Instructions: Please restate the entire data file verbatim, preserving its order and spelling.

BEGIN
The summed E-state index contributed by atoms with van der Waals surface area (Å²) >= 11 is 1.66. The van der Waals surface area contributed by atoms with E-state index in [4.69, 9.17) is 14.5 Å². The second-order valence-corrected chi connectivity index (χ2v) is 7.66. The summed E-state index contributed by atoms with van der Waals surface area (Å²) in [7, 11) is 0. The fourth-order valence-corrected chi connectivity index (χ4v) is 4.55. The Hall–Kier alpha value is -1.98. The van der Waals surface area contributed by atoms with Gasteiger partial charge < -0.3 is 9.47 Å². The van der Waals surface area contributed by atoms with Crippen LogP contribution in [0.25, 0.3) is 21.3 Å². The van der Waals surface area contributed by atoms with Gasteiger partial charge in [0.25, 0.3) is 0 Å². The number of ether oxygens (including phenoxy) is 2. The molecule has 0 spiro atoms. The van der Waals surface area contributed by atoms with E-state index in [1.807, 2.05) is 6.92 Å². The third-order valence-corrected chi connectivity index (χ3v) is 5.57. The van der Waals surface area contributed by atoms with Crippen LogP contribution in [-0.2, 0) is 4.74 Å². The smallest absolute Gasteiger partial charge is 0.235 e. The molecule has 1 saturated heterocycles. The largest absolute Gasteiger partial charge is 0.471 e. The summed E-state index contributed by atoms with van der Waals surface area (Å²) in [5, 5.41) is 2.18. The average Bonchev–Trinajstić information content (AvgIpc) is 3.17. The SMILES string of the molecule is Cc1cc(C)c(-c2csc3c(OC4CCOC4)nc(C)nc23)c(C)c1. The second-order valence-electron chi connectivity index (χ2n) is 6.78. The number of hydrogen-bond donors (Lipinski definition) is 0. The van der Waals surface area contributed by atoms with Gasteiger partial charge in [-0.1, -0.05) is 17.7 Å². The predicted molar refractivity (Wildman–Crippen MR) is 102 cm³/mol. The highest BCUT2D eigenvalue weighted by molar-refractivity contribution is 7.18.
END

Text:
The summed E-state index contributed by atoms with van der Waals surface area (Å²) >= 11 is 1.66. The van der Waals surface area contributed by atoms with E-state index in [4.69, 9.17) is 14.5 Å². The second-order valence-corrected chi connectivity index (χ2v) is 7.66. The summed E-state index contributed by atoms with van der Waals surface area (Å²) in [7, 11) is 0. The fourth-order valence-corrected chi connectivity index (χ4v) is 4.55. The Hall–Kier alpha value is -1.98. The van der Waals surface area contributed by atoms with Gasteiger partial charge < -0.3 is 9.47 Å². The van der Waals surface area contributed by atoms with Crippen LogP contribution in [0.25, 0.3) is 21.3 Å². The van der Waals surface area contributed by atoms with Gasteiger partial charge in [0.25, 0.3) is 0 Å². The number of ether oxygens (including phenoxy) is 2. The molecule has 0 spiro atoms. The van der Waals surface area contributed by atoms with E-state index in [1.807, 2.05) is 6.92 Å². The third-order valence-corrected chi connectivity index (χ3v) is 5.57. The van der Waals surface area contributed by atoms with Crippen LogP contribution in [-0.2, 0) is 4.74 Å². The smallest absolute Gasteiger partial charge is 0.235 e. The molecule has 1 saturated heterocycles. The largest absolute Gasteiger partial charge is 0.471 e. The summed E-state index contributed by atoms with van der Waals surface area (Å²) in [5, 5.41) is 2.18. The average Bonchev–Trinajstić information content (AvgIpc) is 3.17. The SMILES string of the molecule is Cc1cc(C)c(-c2csc3c(OC4CCOC4)nc(C)nc23)c(C)c1. The second-order valence-electron chi connectivity index (χ2n) is 6.78. The number of hydrogen-bond donors (Lipinski definition) is 0. The van der Waals surface area contributed by atoms with Gasteiger partial charge in [-0.1, -0.05) is 17.7 Å². The predicted molar refractivity (Wildman–Crippen MR) is 102 cm³/mol. The highest BCUT2D eigenvalue weighted by molar-refractivity contribution is 7.18.